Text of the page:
The device tree files are loaded by U-Boot. Nerves installs all of the Beagleboard overlay files to /lib/firmware and configures U-Boot to closely match upstream. This means that most of the upstream documentation on device tree is usable. The difference is that instead of using /boot/uEnv.txt to customize the overlays, you need to set the variables in the U-Boot environment block. This can be done by running cmd("fw_setenv <key> <value>") from the IEx prompt or by adding the variables to the fwup_include/provisioning.conf file.

For example, at the IEx prompt:

cmd("fw_setenv uboot_overlay_addr7 /lib/firmware/BB-UART1-00A0.dtbo")

Or by updating the configuration file:

uboot_setenv(uboot-env, "uboot_overlay_addr7", "/lib/firmware/BB-UART1-00A0.dtbo")

See elinux.org/Beagleboard:BeagleBoneBlack_Debian for documentation on the variables.

Universal I/O

The BBB's Universal device tree overlay lets you configure pins at runtime. This system enables the universal overlay by default. See the enable_uboot_cape_universal setting in the default fwup_include/provisioning.conf file.

See beaglebone-universal-io for documentation. You'll see references to an RCN-built kernel. RCN is the initials for Robert Nelson and we use his kernel patches.

ADCs

The following example shows how to read values from the 7 ADC inputs in Elixir. You will first need to load "BB-ADC" device tree overlay using the guide described above.

iex(nerves@nerves-0014.local)> ls "/sys/bus/iio/devices/iio:device0"
buffer              dev                 in_voltage0_raw     in_voltage1_raw
in_voltage2_raw     in_voltage3_raw     in_voltage4_raw     in_voltage5_raw
in_voltage6_raw     name                of_node             power
scan_elements       subsystem           uevent
iex(nerves@nerves-0014.local)> File.read("/sys/bus/iio/devices/iio:device0/in_voltage0_raw")
{:ok, "3891\n"}
iex(nerves@nerves-0014.local)> File.read("/sys/bus/iio/devices/iio:device0/in_voltage0_raw")
{:ok, "3890\n"}
iex(nerves@nerves-0014.local)> File.read("/sys/bus/iio/devices/iio:device0/in_voltage0_raw")
{:ok, "3891\n"}

SPI

The following examples shows how to get SPI0 functional in Elixir.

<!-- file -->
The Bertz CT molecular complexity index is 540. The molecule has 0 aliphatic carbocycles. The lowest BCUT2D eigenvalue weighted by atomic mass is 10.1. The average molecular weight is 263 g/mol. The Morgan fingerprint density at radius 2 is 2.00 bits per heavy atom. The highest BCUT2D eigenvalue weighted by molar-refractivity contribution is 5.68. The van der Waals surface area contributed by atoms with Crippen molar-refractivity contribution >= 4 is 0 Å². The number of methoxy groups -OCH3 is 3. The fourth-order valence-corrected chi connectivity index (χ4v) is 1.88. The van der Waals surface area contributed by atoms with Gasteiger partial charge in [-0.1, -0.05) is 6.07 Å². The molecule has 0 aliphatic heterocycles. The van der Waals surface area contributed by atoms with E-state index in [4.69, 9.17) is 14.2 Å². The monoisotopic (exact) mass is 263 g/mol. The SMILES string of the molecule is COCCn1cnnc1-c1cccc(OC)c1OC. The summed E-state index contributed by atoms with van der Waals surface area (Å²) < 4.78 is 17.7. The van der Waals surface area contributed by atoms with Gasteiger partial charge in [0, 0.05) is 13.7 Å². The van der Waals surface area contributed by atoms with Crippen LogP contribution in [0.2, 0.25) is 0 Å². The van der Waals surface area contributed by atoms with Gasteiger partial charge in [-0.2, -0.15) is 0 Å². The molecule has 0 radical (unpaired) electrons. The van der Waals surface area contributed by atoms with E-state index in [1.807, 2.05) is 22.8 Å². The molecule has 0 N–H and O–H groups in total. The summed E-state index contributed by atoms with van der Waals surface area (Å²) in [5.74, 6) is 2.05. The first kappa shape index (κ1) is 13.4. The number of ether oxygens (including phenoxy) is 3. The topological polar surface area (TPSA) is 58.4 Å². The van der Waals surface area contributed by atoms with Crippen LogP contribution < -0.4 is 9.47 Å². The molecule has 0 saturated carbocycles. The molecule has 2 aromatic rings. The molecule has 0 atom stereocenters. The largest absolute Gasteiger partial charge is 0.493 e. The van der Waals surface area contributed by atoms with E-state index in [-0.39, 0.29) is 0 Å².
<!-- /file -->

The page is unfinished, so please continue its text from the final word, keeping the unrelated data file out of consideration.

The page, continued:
Load the "BB-SPIDEV0" device tree overlay using the guide described above.

Verify that the device drivers are loaded and read spi0 transfers:

iex(nerves@nerves-0014.local)> ls "/dev"
  ...
        spidev1.0              spidev1.1              spidev2.0              spidev2.1
  ...
iex(nerves@nerves-0014.local)> File.read "/sys/bus/spi/devices/spi1.0/statistics/transfers"
{:ok, "0"}

If you have included circuits_spi as a dependency, you can start it now and test a transfer:

The example below should work without any additional hardware connected to the BBB. If you have SPI hardware connected to the BBB, your returned binary might be different.

iex(nerves@nerves-0014.local)> {:ok, ref} = Circuits.SPI.open("spidev0.0")
{:ok, #Reference<...>}
iex(nerves@nerves-0014.local)> Circuits.SPI.transfer(ref, <<1,2,3,4>>)
<<255, 255, 255, 255>>

Note: If you get back all 0's, then you have likely have not configured the overlay pins correctly.

PRUS

The PRUs are controlled via uio. Two kernel modules are needed for them to work.

iex> :os.cmd('modprobe uio uio_pruss')
iex> ls "/sys/class/uio"
uio0     uio1     uio2     uio3     uio4     uio5     uio6     uio7

Check the beaglebone am335x_pru_package repository for samples on how to interface PRUs.

Supported USB WiFi devices

The base image includes drivers and firmware for the TI WiLink8 (wl18xx), Ralink RT53xx (rt2800usb driver) and RealTek RTL8712U (r8712u driver) devices. All WiFi drivers are compiled as modules. Some drivers can be loaded automatically. If you have a Beaglebone Green or Beaglebone Black with built-in WiFi, see the next section.

We are still working out which subset of all possible WiFi dongles to support in our images. At some point, we may have the option to support all dongles and selectively install modules at packaging time, but until then, these drivers and their associated firmware blobs add significantly to Nerves release images.

If you are unsure what driver your WiFi dongle requires, run Raspbian and configure WiFi for your device. At a shell prompt, run lsmod to see which drivers are loaded. Running dmesg may also give a clue. When using dmesg, reinsert the USB dongle to generate new log messages if you don't see them.

Beaglebone Green WiFi

Initial support for the BBGW's onboard wireless module is available. To try it out, run (assuming you have Nerves.Network in your image):

:os.cmd('modprobe wl18xx')
:os.cmd('modprobe wlcore-sdio')
Nerves.Network.setup "wlan0", ssid: "xxx", key_mgmt: :"WPA-PSK", psk: "yyy"

Be aware that this Nerves system does not configure the MAC address. The result is that only one BBGW may exist on the WiFi network at a time.

Bluetooth

The Beaglebone boards with built-in WiFi support use the WiLink8 WL1835 module. This is a combo WiFi/Bluetooth module. Bluetooth is not well supported in Nerves. However, Nerves is built on Linux so you can enable and use bluez. Another option is to use harald which can communicate with the module using low level Bluetooth HCI commands.

The WL1835 requires initialization before first use. This is done via a "BTS" file. The TIInit_11.8.32.bts file is included in this system under lib/firmware/ti-connectivity. The Bluetooth kernel modules know how to load it automatically. If you're using harald, you will need to load it yourself. The source of the "BTS" file is http://www.ti.com/tool/wl18xx-bt-sp.

Installation

If you're new to Nerves, check out the nerves_init_gadget project for creating a starter project for the Beaglebone boards. The instructions are basically the same for the Raspberry Pi Zero or Zero W except you should export MIX_TARGET=bbb so that the appropriate mix targets get run. It will get you started with the basics like bringing up the virtual Ethernet interface, initializing the application partition, and enabling ssh-based firmware updates.

Image credit: This image is from the Fritzing parts library.